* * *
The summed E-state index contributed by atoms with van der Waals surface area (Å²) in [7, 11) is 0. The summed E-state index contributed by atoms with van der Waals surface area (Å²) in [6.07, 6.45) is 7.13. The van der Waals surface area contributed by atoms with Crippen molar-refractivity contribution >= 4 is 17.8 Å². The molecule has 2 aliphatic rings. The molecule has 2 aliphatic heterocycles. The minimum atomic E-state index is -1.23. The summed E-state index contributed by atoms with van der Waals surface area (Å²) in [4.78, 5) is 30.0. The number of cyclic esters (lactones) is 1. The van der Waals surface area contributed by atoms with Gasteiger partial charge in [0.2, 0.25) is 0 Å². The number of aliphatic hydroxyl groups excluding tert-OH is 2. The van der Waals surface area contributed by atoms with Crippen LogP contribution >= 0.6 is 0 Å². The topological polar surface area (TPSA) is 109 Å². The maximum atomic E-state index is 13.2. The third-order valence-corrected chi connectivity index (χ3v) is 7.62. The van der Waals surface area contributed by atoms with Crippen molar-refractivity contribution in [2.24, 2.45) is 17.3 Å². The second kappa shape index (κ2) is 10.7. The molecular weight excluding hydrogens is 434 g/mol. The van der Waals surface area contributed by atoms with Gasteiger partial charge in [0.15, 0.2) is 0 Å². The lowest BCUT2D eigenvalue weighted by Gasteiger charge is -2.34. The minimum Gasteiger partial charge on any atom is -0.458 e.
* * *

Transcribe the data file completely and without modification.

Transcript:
The summed E-state index contributed by atoms with van der Waals surface area (Å²) in [7, 11) is 0. The summed E-state index contributed by atoms with van der Waals surface area (Å²) in [6.07, 6.45) is 7.13. The van der Waals surface area contributed by atoms with Crippen molar-refractivity contribution >= 4 is 17.8 Å². The molecule has 2 aliphatic rings. The molecule has 2 aliphatic heterocycles. The minimum atomic E-state index is -1.23. The summed E-state index contributed by atoms with van der Waals surface area (Å²) in [4.78, 5) is 30.0. The number of cyclic esters (lactones) is 1. The van der Waals surface area contributed by atoms with Gasteiger partial charge in [0.2, 0.25) is 0 Å². The number of aliphatic hydroxyl groups excluding tert-OH is 2. The van der Waals surface area contributed by atoms with Crippen LogP contribution >= 0.6 is 0 Å². The topological polar surface area (TPSA) is 109 Å². The maximum atomic E-state index is 13.2. The third-order valence-corrected chi connectivity index (χ3v) is 7.62. The van der Waals surface area contributed by atoms with Crippen molar-refractivity contribution in [2.24, 2.45) is 17.3 Å². The second kappa shape index (κ2) is 10.7. The molecular weight excluding hydrogens is 434 g/mol. The van der Waals surface area contributed by atoms with Gasteiger partial charge in [0.15, 0.2) is 0 Å². The lowest BCUT2D eigenvalue weighted by Gasteiger charge is -2.34. The minimum Gasteiger partial charge on any atom is -0.458 e.